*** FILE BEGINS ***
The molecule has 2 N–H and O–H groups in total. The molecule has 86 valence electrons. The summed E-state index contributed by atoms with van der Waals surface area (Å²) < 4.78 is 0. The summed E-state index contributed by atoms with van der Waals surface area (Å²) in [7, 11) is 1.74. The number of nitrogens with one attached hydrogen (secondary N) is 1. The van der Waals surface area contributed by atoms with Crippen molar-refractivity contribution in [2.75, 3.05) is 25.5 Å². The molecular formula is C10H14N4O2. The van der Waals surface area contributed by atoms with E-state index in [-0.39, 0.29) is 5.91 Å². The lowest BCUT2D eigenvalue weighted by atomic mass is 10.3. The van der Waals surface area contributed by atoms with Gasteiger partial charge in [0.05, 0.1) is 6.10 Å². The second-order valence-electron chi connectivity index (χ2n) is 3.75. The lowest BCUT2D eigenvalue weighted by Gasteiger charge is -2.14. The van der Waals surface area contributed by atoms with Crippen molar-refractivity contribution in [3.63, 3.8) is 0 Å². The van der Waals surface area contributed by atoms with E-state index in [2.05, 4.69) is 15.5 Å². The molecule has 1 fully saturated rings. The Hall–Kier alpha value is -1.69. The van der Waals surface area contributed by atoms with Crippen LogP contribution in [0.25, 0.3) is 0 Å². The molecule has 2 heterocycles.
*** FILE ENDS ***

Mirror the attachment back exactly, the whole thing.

The molecule has 2 N–H and O–H groups in total. The molecule has 86 valence electrons. The summed E-state index contributed by atoms with van der Waals surface area (Å²) < 4.78 is 0. The summed E-state index contributed by atoms with van der Waals surface area (Å²) in [7, 11) is 1.74. The number of nitrogens with one attached hydrogen (secondary N) is 1. The van der Waals surface area contributed by atoms with Crippen molar-refractivity contribution in [2.75, 3.05) is 25.5 Å². The molecular formula is C10H14N4O2. The van der Waals surface area contributed by atoms with E-state index in [-0.39, 0.29) is 5.91 Å². The lowest BCUT2D eigenvalue weighted by atomic mass is 10.3. The van der Waals surface area contributed by atoms with Gasteiger partial charge in [0.05, 0.1) is 6.10 Å². The second-order valence-electron chi connectivity index (χ2n) is 3.75. The lowest BCUT2D eigenvalue weighted by Gasteiger charge is -2.14. The van der Waals surface area contributed by atoms with Crippen molar-refractivity contribution in [3.63, 3.8) is 0 Å². The van der Waals surface area contributed by atoms with E-state index in [2.05, 4.69) is 15.5 Å². The molecule has 1 fully saturated rings. The Hall–Kier alpha value is -1.69. The van der Waals surface area contributed by atoms with Crippen LogP contribution in [0.25, 0.3) is 0 Å². The molecule has 2 heterocycles.